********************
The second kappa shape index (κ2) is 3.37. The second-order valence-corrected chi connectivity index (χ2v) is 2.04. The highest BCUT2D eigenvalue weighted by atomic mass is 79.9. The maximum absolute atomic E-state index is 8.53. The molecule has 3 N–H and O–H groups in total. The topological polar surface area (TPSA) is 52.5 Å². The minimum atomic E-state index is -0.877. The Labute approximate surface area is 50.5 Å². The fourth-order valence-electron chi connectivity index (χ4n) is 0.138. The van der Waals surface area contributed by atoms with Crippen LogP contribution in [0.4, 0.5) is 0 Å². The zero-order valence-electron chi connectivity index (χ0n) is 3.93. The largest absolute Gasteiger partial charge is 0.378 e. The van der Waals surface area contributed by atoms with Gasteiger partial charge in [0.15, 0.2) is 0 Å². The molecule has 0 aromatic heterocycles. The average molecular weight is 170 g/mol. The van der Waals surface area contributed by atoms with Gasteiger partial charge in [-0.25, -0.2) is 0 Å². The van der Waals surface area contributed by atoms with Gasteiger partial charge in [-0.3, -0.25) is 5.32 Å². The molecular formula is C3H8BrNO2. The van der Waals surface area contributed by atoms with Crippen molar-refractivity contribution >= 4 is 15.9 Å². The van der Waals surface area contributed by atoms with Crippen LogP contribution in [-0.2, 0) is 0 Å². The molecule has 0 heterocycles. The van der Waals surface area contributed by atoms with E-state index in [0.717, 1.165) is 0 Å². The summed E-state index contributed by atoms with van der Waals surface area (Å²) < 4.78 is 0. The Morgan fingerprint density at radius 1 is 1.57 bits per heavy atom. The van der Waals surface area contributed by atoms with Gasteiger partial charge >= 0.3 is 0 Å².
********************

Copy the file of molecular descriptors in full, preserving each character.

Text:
The second kappa shape index (κ2) is 3.37. The second-order valence-corrected chi connectivity index (χ2v) is 2.04. The highest BCUT2D eigenvalue weighted by atomic mass is 79.9. The maximum absolute atomic E-state index is 8.53. The molecule has 3 N–H and O–H groups in total. The topological polar surface area (TPSA) is 52.5 Å². The minimum atomic E-state index is -0.877. The Labute approximate surface area is 50.5 Å². The fourth-order valence-electron chi connectivity index (χ4n) is 0.138. The van der Waals surface area contributed by atoms with Crippen LogP contribution in [0.4, 0.5) is 0 Å². The zero-order valence-electron chi connectivity index (χ0n) is 3.93. The largest absolute Gasteiger partial charge is 0.378 e. The van der Waals surface area contributed by atoms with Gasteiger partial charge in [0.15, 0.2) is 0 Å². The molecule has 0 aromatic heterocycles. The average molecular weight is 170 g/mol. The van der Waals surface area contributed by atoms with Gasteiger partial charge in [-0.25, -0.2) is 0 Å². The van der Waals surface area contributed by atoms with Gasteiger partial charge in [-0.3, -0.25) is 5.32 Å². The molecular formula is C3H8BrNO2. The van der Waals surface area contributed by atoms with Crippen molar-refractivity contribution >= 4 is 15.9 Å². The van der Waals surface area contributed by atoms with Crippen LogP contribution in [-0.2, 0) is 0 Å². The molecule has 0 heterocycles. The van der Waals surface area contributed by atoms with E-state index in [0.717, 1.165) is 0 Å². The summed E-state index contributed by atoms with van der Waals surface area (Å²) < 4.78 is 0. The Morgan fingerprint density at radius 1 is 1.57 bits per heavy atom. The van der Waals surface area contributed by atoms with Gasteiger partial charge >= 0.3 is 0 Å².